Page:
OBSERVATION OF PEOPLE WITH ACUTE MENTAL HEALTH PROBLEMS
"Engaging People" is a revision of the CRAG document "Nursing Observation of Acutely Ill Psychiatric Patients in Hospital" (1995) and is relevant to all who provide or receive acute psychiatric care. The general principles of the document can also be adapted to support care of other client groups requiring comparable care.
This report is a key document and should be made available to all staff who provide care in an acute psychiatric setting.
The report recommends three levels of observation:
General The staff on duty should have knowledge of the patients' general whereabouts at all times, whether in or out of the ward.
Constant The staff member should be constantly aware of the precise whereabouts of the patient through visual observation or hearing.
Special The patient should be in sight and within arm's reach of a member of staff at all times and in all circumstances.
After much discussion the group agreed that timed observations do not contribute to the safety of the observation process although being aware of a patient's whereabouts contributes to good general nursing practice.
It is clearly not good practice to simply "watch or guard" patients. Observation of patients is a therapeutic engagement; all staff involved in the process should be suitably trained in psychological intervention skills and risk assessment to maximise this process. The report lists the appropriate skills required to undertake observation. Excessive use of untrained temporary staff can impede the patient's progress and can increase the vulnerability of everyone involved in the observation process.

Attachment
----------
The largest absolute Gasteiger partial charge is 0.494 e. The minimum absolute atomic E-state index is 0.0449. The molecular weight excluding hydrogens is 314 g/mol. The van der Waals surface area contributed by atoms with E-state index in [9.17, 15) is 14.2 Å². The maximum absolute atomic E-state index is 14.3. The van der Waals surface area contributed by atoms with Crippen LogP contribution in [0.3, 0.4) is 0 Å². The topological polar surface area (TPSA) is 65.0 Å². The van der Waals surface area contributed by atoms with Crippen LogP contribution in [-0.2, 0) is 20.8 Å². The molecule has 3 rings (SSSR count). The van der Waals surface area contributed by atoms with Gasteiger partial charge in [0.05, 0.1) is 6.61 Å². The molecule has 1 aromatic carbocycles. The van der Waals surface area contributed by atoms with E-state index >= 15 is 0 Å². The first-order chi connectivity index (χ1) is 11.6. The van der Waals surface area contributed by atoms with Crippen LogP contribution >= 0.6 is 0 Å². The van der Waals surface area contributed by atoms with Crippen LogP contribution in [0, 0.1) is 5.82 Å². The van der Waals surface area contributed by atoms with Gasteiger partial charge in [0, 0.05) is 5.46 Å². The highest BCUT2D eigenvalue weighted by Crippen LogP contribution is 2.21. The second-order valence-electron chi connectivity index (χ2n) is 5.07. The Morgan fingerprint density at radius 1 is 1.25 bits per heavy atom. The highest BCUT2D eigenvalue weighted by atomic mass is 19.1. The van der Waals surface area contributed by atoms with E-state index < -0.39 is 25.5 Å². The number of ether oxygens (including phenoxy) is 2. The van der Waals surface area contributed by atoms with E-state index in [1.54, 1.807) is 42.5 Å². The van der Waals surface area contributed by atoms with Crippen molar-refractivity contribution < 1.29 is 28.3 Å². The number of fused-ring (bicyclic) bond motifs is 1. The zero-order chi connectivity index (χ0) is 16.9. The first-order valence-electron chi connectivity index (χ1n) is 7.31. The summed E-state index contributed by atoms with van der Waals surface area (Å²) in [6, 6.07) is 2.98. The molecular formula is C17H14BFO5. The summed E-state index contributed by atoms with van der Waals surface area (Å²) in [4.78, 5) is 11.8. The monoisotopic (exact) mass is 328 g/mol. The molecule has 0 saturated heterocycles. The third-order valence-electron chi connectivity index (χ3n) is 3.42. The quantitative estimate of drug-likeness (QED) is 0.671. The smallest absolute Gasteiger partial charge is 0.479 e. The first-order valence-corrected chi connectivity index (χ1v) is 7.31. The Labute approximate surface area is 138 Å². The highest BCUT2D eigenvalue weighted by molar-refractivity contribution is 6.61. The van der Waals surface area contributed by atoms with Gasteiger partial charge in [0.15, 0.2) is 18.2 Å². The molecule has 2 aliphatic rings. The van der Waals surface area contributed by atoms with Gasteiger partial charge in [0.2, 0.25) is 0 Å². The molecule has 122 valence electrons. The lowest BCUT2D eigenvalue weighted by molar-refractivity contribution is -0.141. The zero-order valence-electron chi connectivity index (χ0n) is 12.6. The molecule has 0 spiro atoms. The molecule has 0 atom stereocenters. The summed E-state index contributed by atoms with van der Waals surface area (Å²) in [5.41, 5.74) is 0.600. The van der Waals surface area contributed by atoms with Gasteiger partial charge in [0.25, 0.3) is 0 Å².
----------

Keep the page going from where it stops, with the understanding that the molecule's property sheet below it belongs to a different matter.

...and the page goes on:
Whilst general observation is a multi-professional task, constant and special observation should be managed by named members of nursing staff who have
24-hour contact with the patient plus the clinical understanding of their condition. Relatives, carers and other professionals can be involved in observation at a general level and can often provide a helpful insight into the patient's condition. The report recommends some practical suggestions as to how to improve the observation process.
All local Trusts should develop local policies based upon the new national guidance; local observation systems should be flexible and patient-centred; the environment that observation is carried out in must be fit for purpose.
Patients undergoing observation should be kept informed at all times; written patient information should be made available for all patients and relatives involved. Local user groups should be encouraged to be involved in the drafting of such documents.
Following consultation with the Royal College of Psychiatrists about procedures for the reduction of observation level, it has been agreed that out-of-hours a named senior nurse can reduce the observation level in consultation with the junior on-call doctor, providing a written patient-specific plan is pre-agreed with the Senior Medical Officer.
Recording systems should provide a complete clinical picture and enable audit trails to monitor the effectiveness of the intervention and, if necessary, support Critical Incident Reviews (CIRs) and Fatal Accident Inquiries. The effectiveness of observation is also a key issue for Clinical Governance Committees.
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